Summer ran hot and cold

Erratic: Hoteliers and attractions cope with later bookings, spiking gas prices and a cool August.

Tourism In Maryland

September 05, 2004|By Lorraine Mirabella | Lorraine Mirabella,SUN STAFF

At BJ's on the Water in Ocean City, where diners gazing out at the bay can watch the boats and feed the ducks, the summer beach season started off with a bang, and then became somewhat puzzling.

By July, "we'd have a couple of days where we weren't very busy on a weekend night, but then all of a sudden on a weekday, we were swamped," said Michelle "Jersey" Farside, general manager of the bayside restaurant in the Maryland beach resort. "It was definitely strange."

Maryland's 2004 summer tourism season may be remembered mostly for its unpredictability, buffeted by swings in the weather, gas prices and terrorism alerts.

Attractions and destinations from Ocean City to Western Maryland scrambled to adapt to the changes in consumer behavior, market competition and technology that are affecting patterns in travel. Tourists are planning more last-minute and shorter trips. Low-fare offers, the Internet and the high-growth cruise industry are providing more choice and price competition. And a growing confidence among travelers, nearly three years removed from the Sept. 11 attacks, may be hurting some destinations like Baltimore that earlier gained visitors who were avoiding larger, higher-profile cities such as New York and Washington.

On top of that, an atypical Maryland August - cooler and wetter than usual - affected everyone.

"A rainy August helps no one," said Dennis Castleman, the state's assistant secretary for the division of tourism, film and the arts.

But tourist-related businesses had more to contend with than the weather, tourism officials said. In a post-Sept. 11 climate in which destinations have had to offer deals on hotels and airfare to lure back visitors, travelers have gotten used to waiting until the last minute to book trips.

"It used to be you knew by February or March and April where you'd be by the summer," Castleman said. "Now, that's not so. People are literally booking summer vacations a week or two out. It's difficult for hoteliers and attractions to plan with that short booking window."

In Garrett County, where tourists have come summer after summer to boat and fish off the 65-mile shoreline of Deep Creek Lake, Chamber of Commerce officials were alarmed late in the spring to learn that advance June bookings had dropped, compared with June 2003.

"People are going back to the air right now because of discounts, and they've recovered from the shock of 9/11," said Charlie Ross, president and chief executive of the chamber. "They seem to be waiting longer to book ... and booking a bit shorter stays because they're still leery of the economy. People are tending more toward three- and four-day stays."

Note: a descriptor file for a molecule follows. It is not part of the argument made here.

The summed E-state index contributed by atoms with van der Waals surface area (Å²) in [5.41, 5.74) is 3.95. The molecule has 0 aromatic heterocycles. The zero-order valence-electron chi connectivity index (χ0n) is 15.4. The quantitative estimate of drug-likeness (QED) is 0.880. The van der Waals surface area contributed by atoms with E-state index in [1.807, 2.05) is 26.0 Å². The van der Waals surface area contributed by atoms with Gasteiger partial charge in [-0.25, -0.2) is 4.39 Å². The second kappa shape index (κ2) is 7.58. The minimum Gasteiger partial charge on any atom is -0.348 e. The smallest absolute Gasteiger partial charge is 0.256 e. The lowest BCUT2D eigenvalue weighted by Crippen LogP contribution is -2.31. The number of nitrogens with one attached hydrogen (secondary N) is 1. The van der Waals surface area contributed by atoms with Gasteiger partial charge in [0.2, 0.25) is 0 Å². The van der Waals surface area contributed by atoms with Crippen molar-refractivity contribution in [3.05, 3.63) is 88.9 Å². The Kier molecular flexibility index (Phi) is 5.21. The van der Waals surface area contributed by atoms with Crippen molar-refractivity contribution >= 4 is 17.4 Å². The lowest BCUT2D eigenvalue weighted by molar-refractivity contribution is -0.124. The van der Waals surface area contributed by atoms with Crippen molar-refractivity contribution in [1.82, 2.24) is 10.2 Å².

The chamber sprang into action, launching radio campaigns in Baltimore, Washington, Virginia and Pittsburgh promoting "an escape to mountain Maryland."

Though it was too late for June - gross sales at accommodations, including hotels, motels, inns and rental homes, fell by 17 percent - sales rebounded in July, up 18 percent from July 2003, leaving overall growth for those two months up by 3 percent, Ross said. August figures won't be available until later this week.

"We concluded our radio campaign really did save it," Ross said. "We're pleased we've been able to roll with the market."

Ocean City, which draws about 3.5 million people each summer to its hotels and condos, has had a mixed summer season, said Susan Jones, executive director of the Ocean City Hotel-Motel-Restaurant Association. Hotel room tax revenues rose by 17 percent in June and 8 percent in July from the previous year.

"The beginning of the summer and spring started out fairly strong, and then it just seemed after July Fourth that it was kind of flat," Jones said. "We didn't see huge numbers. There were people in town, but it didn't seem like the traffic we'd seen in the past."

Because developers have been rushing to put up condominiums in Ocean City's hot real estate market of recent years, "a lot of people who used to stay in hotels are booking condos and family are staying with them," Jones said. Plus, "there are so many deals to the Caribbean and Mexico that are so accessible on the Internet. People are bombarded with deals to come to the Caribbean for five days and they're not thinking there might be a hurricane out there."

Based on the handful of hotel occupancy rates that Jones has collected for the summer, the smaller hotels seemed to be lagging behind more than the larger hotels, which could be attributed to the bigger advertising budgets of larger hotels, Jones said.

"We're ahead of last year," said Carol Dickel, general manager of Castle in the Sand Hotel, one of the big hotels on the beach. The hotel was about 95 percent full in July and August, a slight improvement over the summer of 2003. "It was a good season. It wasn't quite outstanding, but it was an improvement over last year." Even with a lot of rain, "it didn't seem to affect us that much. The kids still went out and swam."

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